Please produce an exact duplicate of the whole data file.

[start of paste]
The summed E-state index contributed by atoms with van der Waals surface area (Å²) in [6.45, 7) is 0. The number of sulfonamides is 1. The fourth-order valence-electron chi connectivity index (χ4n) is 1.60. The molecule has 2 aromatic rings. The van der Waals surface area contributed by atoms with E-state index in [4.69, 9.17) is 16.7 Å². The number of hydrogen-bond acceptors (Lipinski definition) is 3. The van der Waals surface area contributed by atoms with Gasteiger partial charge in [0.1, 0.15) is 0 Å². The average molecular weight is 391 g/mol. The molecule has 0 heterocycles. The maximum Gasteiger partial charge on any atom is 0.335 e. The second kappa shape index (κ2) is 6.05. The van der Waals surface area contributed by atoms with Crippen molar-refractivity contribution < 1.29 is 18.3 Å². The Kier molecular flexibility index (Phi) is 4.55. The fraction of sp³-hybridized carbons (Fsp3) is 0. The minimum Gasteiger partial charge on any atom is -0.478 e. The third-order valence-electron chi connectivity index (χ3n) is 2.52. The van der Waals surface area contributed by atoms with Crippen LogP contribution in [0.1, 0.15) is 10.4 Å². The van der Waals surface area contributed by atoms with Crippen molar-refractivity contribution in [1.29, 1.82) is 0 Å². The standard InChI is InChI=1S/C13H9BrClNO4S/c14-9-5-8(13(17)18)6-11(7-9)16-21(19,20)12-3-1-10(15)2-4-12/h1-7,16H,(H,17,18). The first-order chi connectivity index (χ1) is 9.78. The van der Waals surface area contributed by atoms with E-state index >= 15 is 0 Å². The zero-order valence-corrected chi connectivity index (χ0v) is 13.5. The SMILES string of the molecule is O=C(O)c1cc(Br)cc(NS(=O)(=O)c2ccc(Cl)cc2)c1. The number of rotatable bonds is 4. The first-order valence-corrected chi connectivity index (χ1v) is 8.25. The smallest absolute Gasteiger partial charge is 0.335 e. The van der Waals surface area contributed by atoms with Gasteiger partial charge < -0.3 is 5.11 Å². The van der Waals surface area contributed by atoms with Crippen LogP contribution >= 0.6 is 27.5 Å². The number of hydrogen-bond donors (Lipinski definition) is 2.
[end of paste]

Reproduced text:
The summed E-state index contributed by atoms with van der Waals surface area (Å²) in [6.45, 7) is 0. The number of sulfonamides is 1. The fourth-order valence-electron chi connectivity index (χ4n) is 1.60. The molecule has 2 aromatic rings. The van der Waals surface area contributed by atoms with E-state index in [4.69, 9.17) is 16.7 Å². The number of hydrogen-bond acceptors (Lipinski definition) is 3. The van der Waals surface area contributed by atoms with Gasteiger partial charge in [0.1, 0.15) is 0 Å². The average molecular weight is 391 g/mol. The molecule has 0 heterocycles. The maximum Gasteiger partial charge on any atom is 0.335 e. The second kappa shape index (κ2) is 6.05. The van der Waals surface area contributed by atoms with Crippen molar-refractivity contribution < 1.29 is 18.3 Å². The Kier molecular flexibility index (Phi) is 4.55. The fraction of sp³-hybridized carbons (Fsp3) is 0. The minimum Gasteiger partial charge on any atom is -0.478 e. The third-order valence-electron chi connectivity index (χ3n) is 2.52. The van der Waals surface area contributed by atoms with Crippen LogP contribution in [0.1, 0.15) is 10.4 Å². The van der Waals surface area contributed by atoms with Crippen molar-refractivity contribution in [1.29, 1.82) is 0 Å². The standard InChI is InChI=1S/C13H9BrClNO4S/c14-9-5-8(13(17)18)6-11(7-9)16-21(19,20)12-3-1-10(15)2-4-12/h1-7,16H,(H,17,18). The first-order chi connectivity index (χ1) is 9.78. The van der Waals surface area contributed by atoms with E-state index >= 15 is 0 Å². The zero-order valence-corrected chi connectivity index (χ0v) is 13.5. The SMILES string of the molecule is O=C(O)c1cc(Br)cc(NS(=O)(=O)c2ccc(Cl)cc2)c1. The number of rotatable bonds is 4. The first-order valence-corrected chi connectivity index (χ1v) is 8.25. The smallest absolute Gasteiger partial charge is 0.335 e. The van der Waals surface area contributed by atoms with Gasteiger partial charge < -0.3 is 5.11 Å². The van der Waals surface area contributed by atoms with Crippen LogP contribution >= 0.6 is 27.5 Å². The number of hydrogen-bond donors (Lipinski definition) is 2.